Researchers from KTH Royal Institute of Technology developed a technique that enables scalable production of the nanoscale electrodes
A team of researchers from the Department of Micro and Nanosystems at KTH tested a technique to form vast number of viable nanoscale molecular junctions. These junctions are extremely small pairs of electrodes. The nanometer-sized gap between these electrodes trap and probe molecules. According to KTH researchers, a 100 mm diameter slice of thin materials can generate around 20 million electrodes in a span of five hours. The team used gold film on top of a brittle material that forms cracks. Moreover, the team trapped and studied a most preferred reference molecule at the van der Zant Lab at TU Delft. To ensure that the fabrication method did not inhibit the formation of molecular junctions, the molecule was trapped in the nanometer-wide space between the electrodes.
The team focused on producing gaps that enable a phenomenon called tunneling. Electrons overcome the break in a circuit in the tunneling effect. A break junction contains a gap the size of a few atoms that breaks the flow of electrons through it. However, the short gap causes the electrons with sufficient energy to jump across this expanse. Tunneling electrons are capable of sustaining a considerable amount of current that is extremely sensitive to the size of the gap. Tunneling break junctions are generated one gap at a time. This restricts the development of any application that includes tunneling junctions outside a research laboratory.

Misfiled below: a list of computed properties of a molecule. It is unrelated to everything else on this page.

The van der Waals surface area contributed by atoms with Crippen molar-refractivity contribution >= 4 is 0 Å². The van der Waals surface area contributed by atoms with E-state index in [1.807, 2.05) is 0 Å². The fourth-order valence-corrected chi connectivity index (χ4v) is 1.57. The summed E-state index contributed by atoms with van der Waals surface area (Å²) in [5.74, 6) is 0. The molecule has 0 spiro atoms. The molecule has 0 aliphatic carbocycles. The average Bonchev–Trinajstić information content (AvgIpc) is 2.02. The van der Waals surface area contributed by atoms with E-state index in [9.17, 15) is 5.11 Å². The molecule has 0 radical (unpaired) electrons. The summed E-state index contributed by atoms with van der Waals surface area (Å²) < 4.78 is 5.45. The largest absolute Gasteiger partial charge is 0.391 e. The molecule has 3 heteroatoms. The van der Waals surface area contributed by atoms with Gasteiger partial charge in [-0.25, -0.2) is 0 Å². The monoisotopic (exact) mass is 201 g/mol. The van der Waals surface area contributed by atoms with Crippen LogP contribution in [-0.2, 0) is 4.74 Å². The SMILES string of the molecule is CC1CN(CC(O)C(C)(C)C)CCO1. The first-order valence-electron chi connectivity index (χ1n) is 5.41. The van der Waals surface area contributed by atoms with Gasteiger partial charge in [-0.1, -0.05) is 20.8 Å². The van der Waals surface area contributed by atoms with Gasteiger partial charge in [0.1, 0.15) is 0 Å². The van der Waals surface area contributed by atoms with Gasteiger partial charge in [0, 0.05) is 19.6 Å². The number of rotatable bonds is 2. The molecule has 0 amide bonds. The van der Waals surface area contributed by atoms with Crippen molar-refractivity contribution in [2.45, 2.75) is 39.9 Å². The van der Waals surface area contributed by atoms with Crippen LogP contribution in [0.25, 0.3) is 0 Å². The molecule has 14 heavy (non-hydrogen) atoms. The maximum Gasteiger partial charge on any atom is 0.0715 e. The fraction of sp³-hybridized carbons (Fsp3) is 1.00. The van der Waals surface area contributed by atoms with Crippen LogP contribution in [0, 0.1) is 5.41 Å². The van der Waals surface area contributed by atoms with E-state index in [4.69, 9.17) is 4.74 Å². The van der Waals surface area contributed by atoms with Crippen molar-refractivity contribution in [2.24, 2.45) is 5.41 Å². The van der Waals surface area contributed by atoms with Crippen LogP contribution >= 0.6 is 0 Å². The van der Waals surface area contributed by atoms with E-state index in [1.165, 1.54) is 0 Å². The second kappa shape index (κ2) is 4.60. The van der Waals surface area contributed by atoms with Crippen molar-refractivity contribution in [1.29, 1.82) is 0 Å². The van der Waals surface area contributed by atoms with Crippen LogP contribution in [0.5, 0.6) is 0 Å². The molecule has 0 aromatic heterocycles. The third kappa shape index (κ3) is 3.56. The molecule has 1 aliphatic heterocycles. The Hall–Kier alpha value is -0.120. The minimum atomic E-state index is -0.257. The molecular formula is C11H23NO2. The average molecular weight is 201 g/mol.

The team used photo lithography to pattern a stack of gold on titanium nitride (TiN). This stack is placed on a silicon slice and the notched structures that are formed to concentrate stress. Removal of silicon directly underneath the stack is called release etching, which leads to formation of tiny cracks at the pre-determined locations in the TiN to release the stress. This causes deformation of gold that spreads it into atomically thin wires stretching across these cracks. Breaking of the wires leads to formation of gaps as small as a molecule. The research was published in the journal Nature Communications on August 24, 2018.